NEW |PART 4| Sitting square and straight

I am sure that Sir Isaac Newton must have been mistaken when he discovered the gravity was 10.8 Newtons. Either that or someone has increased the force of gravity because it never ceases to amaze me how many riders sit on their horse collapsed in their abdomen, dropping their head forward as if the force of gravity had increased. 

What we know about a forward head posture is that it:

  • Internalises your focus (try driving your car looking at the pedals) making it harder to focus on the big picture
  • Reduces the strength of the respiratory muscles by up to 30%
  • Reduces clarity of thinking and function of metabolism and immunity
  • For every 1cm forward shift in the head carriage the degenerative forces on the neck double.

So let’s have a look at the sitting posture in the remaining “sagittal” plane as if we were to look at you from the side.

Ultimately if we were to take you off the horse and put you on the ground at any given moment, we would hope that you could stand and remain balanced.

This would indicate that your balance is independent of the horse thus, allowing the horse to move as freely as he is capable and not have to stiffen up to compensate for your inadequate balance.

Mechanically, the wider the base of support, the more difficult it is to shift an object off its balance. Conversely, the narrower the base of support and the higher the object, the easier it is to shift off its balance. The horse has a narrow lateral base of support (ie. from side to side its front feet are relatively close together) and a wide longitudinal base of support (ie. the front legs are relatively further away from the back legs).

So, if we shift our weight to one side or lean to facilitate a turn at speed, the horse has to quickly compensate for the loss of balance because of the narrow lateral base of support. On the other hand, if we lose our balance in a forward direction or sit back in the saddle like it was our favourite armchair, the horse doesn’t lose his balance as easily because of the wider (or longer) base of support but has to compensate for this shift probably by tighten up.

The most balanced position for the rider to be in is for their centre of gravity to be directly above the horse’s centre of gravity (CoG). The faster we go, the further ahead of the horse’s CoG we should be and the faster we turn, the more the rider should sit to the inside of the horse’s CoG. The more we are out of balance with the horse, the harder he has to work to compensate for our weaknesses.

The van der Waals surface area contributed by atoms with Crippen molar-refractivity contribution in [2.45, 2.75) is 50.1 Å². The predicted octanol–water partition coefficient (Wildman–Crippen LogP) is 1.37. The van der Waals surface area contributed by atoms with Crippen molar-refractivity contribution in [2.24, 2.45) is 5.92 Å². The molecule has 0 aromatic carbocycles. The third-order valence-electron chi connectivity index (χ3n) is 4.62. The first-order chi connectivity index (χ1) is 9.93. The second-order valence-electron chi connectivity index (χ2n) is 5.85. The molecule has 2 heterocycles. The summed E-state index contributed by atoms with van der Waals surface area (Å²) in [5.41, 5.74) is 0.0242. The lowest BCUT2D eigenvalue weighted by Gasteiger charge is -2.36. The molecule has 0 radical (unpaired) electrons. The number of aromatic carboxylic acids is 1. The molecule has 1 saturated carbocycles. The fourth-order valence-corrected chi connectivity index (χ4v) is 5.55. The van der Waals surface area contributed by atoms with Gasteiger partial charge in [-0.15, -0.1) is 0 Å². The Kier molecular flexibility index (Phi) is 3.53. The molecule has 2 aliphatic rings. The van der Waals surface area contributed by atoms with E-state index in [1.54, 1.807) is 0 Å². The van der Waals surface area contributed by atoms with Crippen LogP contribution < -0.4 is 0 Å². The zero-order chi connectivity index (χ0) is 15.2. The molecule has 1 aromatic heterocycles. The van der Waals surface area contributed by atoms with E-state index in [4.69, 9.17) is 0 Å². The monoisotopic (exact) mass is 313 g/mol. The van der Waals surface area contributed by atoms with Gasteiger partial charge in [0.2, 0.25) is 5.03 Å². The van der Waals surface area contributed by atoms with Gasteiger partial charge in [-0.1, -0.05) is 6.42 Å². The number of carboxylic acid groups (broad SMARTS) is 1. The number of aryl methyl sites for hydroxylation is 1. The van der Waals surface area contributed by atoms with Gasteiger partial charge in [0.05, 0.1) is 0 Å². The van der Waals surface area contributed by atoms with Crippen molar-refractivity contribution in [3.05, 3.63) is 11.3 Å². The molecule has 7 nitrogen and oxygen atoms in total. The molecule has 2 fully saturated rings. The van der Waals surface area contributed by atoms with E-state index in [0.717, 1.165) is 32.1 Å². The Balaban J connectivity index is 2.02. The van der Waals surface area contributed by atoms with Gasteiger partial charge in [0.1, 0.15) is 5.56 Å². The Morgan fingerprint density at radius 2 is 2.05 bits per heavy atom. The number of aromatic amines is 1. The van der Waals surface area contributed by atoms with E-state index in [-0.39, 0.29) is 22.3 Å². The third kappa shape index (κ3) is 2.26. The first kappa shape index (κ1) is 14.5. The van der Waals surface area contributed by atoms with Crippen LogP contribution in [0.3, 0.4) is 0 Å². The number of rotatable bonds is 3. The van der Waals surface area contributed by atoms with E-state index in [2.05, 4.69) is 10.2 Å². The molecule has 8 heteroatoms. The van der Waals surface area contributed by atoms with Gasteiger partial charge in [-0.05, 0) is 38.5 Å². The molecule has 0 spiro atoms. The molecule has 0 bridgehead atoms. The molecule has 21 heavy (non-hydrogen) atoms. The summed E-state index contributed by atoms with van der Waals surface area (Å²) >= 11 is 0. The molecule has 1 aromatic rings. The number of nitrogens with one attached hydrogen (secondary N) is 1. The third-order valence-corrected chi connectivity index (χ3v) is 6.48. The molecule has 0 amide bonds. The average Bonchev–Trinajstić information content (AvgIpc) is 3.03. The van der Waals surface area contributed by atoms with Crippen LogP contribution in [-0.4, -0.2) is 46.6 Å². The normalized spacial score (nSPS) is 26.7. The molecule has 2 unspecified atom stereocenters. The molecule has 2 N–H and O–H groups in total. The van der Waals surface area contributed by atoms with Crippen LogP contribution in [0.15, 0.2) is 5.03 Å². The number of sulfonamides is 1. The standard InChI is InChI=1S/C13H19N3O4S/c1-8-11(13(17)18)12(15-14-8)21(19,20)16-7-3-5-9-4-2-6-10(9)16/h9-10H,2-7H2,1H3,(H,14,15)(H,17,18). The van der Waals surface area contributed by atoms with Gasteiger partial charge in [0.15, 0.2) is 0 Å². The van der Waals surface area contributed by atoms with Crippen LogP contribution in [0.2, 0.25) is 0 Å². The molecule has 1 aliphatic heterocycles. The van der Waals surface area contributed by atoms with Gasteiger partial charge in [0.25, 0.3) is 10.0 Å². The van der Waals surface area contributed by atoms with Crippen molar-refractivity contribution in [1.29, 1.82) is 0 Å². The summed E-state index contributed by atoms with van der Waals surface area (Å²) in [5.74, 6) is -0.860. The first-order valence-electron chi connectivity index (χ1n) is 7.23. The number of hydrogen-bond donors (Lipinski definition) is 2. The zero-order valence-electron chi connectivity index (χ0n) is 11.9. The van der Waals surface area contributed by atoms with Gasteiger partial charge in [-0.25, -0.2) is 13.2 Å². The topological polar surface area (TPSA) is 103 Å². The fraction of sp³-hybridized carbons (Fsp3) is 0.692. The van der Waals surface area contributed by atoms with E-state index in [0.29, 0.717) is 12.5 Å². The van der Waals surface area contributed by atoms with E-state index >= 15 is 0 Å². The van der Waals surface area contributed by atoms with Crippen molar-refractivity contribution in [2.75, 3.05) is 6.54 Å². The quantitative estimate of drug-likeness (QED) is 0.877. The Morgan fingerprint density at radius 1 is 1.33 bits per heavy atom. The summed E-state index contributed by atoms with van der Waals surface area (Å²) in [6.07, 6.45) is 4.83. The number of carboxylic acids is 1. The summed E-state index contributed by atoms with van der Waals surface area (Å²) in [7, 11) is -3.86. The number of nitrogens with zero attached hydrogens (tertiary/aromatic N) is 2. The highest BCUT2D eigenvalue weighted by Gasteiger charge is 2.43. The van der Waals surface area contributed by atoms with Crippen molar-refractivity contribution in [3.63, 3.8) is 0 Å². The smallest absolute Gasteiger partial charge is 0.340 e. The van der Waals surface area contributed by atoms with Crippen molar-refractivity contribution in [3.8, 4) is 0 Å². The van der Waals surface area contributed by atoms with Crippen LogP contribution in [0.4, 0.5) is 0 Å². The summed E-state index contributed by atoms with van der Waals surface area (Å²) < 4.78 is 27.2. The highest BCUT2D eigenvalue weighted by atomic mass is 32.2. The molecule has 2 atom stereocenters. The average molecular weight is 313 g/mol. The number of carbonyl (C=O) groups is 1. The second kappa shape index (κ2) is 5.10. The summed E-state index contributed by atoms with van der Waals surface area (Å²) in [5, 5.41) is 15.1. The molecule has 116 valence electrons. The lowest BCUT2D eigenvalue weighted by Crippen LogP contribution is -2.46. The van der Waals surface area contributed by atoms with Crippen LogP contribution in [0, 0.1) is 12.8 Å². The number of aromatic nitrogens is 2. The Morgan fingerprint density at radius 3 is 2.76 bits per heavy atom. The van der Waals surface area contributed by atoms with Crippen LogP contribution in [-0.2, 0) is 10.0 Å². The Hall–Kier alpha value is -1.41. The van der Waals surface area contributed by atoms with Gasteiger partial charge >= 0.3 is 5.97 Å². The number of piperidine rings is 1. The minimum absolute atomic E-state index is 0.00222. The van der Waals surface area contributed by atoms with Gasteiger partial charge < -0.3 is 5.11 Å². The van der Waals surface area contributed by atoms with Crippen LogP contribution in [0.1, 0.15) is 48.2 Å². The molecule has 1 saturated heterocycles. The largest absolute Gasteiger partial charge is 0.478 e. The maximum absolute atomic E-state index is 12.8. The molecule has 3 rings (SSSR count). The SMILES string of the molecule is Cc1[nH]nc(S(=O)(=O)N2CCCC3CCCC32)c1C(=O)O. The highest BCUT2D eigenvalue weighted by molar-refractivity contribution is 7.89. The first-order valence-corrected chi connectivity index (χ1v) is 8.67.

Coming back to sitting straight on the sagittal plane!

Essentially we should be able to draw a line down through our ear, shoulder, point of the hip and into the ball of the foot.

Our centre of gravity is in the middle of the body just below the level of the navel. The faster we travel, the more our vertical line tilts forward to keep or centre of gravity (CoG) slightly ahead of the horses.

When we slump in the saddle, we may remain balanced over the horse’s CoG. Commonly the novice rider will lean forward, look down, pull on the reins (thus tilting themselves further forward), squeeze with the knee and lift/grip inwards with the heels to prevent themselves being pulled forward. Is it any wonder the horse can become tense or immune to the novice rider?

The other position riders can assume is that of lying backwards using the cantle of the saddle as a type of armrest. If the riders weight is sitting backwards, the horse can get a sore back (not to mention the rider) and has to tighten up to compensate for their loss of balance. When the rider sits backwards they generally lift their weight off the front seat bone (often off the 2 ischial bones as well) and sit more on the meaty part of the buttocks (gluteal muscles) where there may be more padding but less effectiveness as a primary aid to influence the horse.

So let’s look at some exercises to improve the seat in this sagittal plane:

  • As we did earlier, imagine a string pulling up, out through the top of your cap. This will align the ear, shoulder, hip and foot in most cases
  • With the eyes now level (and not looking down to the horse), bring the chin back to the Adam’s Apple in the throat bringing the head further in line with the shoulders. This is far more effective than pulling the shoulders back. Hold this position for 5 seconds while the muscles tighten in the back of your neck then ½ release the pull so as not to hold tension but not let the head drop forward either.
  • Tilt your pelvis slightly forward bringing the navel forward and hollowing the back slightly, the tilt the pelvis backward sinking in at the naval and lifting the front pubic bone off the pommel. Being able to freely rock your pelvis backwards and forwards is a great way to take tension out of your lower back and is a primary component of the “half-halt” (more on that later).

Remember, these exercises will not only give you better awareness when you are on your horse but also help take out some tension that may be stopping you from really sitting into and connecting better with your horse.

The more you practice the exercises, the more you will develop the appropriate muscles to be able to hold your position better without tension. As we discussed earlier, if you need regular reminders to improve you position, you will probably be holding tension, so work on achieving it off the horse for longer periods first.